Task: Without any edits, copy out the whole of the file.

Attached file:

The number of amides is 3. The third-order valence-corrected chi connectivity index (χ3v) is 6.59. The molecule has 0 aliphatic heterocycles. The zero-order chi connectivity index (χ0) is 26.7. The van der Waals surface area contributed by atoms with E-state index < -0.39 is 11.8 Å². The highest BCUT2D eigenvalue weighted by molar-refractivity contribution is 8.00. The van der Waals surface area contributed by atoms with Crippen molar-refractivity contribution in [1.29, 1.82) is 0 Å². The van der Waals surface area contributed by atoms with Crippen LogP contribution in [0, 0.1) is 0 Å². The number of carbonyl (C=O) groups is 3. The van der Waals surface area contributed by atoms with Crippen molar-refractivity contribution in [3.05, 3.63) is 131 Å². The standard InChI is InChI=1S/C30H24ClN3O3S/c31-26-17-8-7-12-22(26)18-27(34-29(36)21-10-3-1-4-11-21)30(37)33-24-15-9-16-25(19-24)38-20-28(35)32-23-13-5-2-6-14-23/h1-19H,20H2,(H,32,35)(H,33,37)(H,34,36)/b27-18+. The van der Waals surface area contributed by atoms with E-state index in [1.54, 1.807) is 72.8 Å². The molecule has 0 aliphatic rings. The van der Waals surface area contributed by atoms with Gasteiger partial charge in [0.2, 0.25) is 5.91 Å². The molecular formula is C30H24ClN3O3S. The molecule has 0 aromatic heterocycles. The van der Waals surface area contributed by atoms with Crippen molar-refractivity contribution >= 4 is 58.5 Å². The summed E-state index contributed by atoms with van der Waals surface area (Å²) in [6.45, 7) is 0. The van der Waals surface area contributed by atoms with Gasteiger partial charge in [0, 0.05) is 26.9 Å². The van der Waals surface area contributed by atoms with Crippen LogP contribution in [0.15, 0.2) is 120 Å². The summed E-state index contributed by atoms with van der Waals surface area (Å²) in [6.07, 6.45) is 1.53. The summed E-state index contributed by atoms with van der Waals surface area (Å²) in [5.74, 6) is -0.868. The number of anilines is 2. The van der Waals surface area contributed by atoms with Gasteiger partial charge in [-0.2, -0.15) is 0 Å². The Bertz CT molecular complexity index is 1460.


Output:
The number of amides is 3. The third-order valence-corrected chi connectivity index (χ3v) is 6.59. The molecule has 0 aliphatic heterocycles. The zero-order chi connectivity index (χ0) is 26.7. The van der Waals surface area contributed by atoms with E-state index < -0.39 is 11.8 Å². The highest BCUT2D eigenvalue weighted by molar-refractivity contribution is 8.00. The van der Waals surface area contributed by atoms with Crippen molar-refractivity contribution in [1.29, 1.82) is 0 Å². The van der Waals surface area contributed by atoms with Crippen LogP contribution in [0, 0.1) is 0 Å². The number of carbonyl (C=O) groups is 3. The van der Waals surface area contributed by atoms with Crippen molar-refractivity contribution in [3.05, 3.63) is 131 Å². The standard InChI is InChI=1S/C30H24ClN3O3S/c31-26-17-8-7-12-22(26)18-27(34-29(36)21-10-3-1-4-11-21)30(37)33-24-15-9-16-25(19-24)38-20-28(35)32-23-13-5-2-6-14-23/h1-19H,20H2,(H,32,35)(H,33,37)(H,34,36)/b27-18+. The van der Waals surface area contributed by atoms with E-state index in [1.54, 1.807) is 72.8 Å². The molecule has 0 aliphatic rings. The van der Waals surface area contributed by atoms with Gasteiger partial charge in [0.2, 0.25) is 5.91 Å². The molecular formula is C30H24ClN3O3S. The molecule has 0 aromatic heterocycles. The van der Waals surface area contributed by atoms with Crippen molar-refractivity contribution >= 4 is 58.5 Å². The summed E-state index contributed by atoms with van der Waals surface area (Å²) in [6.45, 7) is 0. The van der Waals surface area contributed by atoms with Gasteiger partial charge in [0, 0.05) is 26.9 Å². The van der Waals surface area contributed by atoms with Crippen LogP contribution in [0.15, 0.2) is 120 Å². The summed E-state index contributed by atoms with van der Waals surface area (Å²) in [6.07, 6.45) is 1.53. The summed E-state index contributed by atoms with van der Waals surface area (Å²) in [5.74, 6) is -0.868. The number of anilines is 2. The van der Waals surface area contributed by atoms with Gasteiger partial charge in [-0.2, -0.15) is 0 Å². The Bertz CT molecular complexity index is 1460.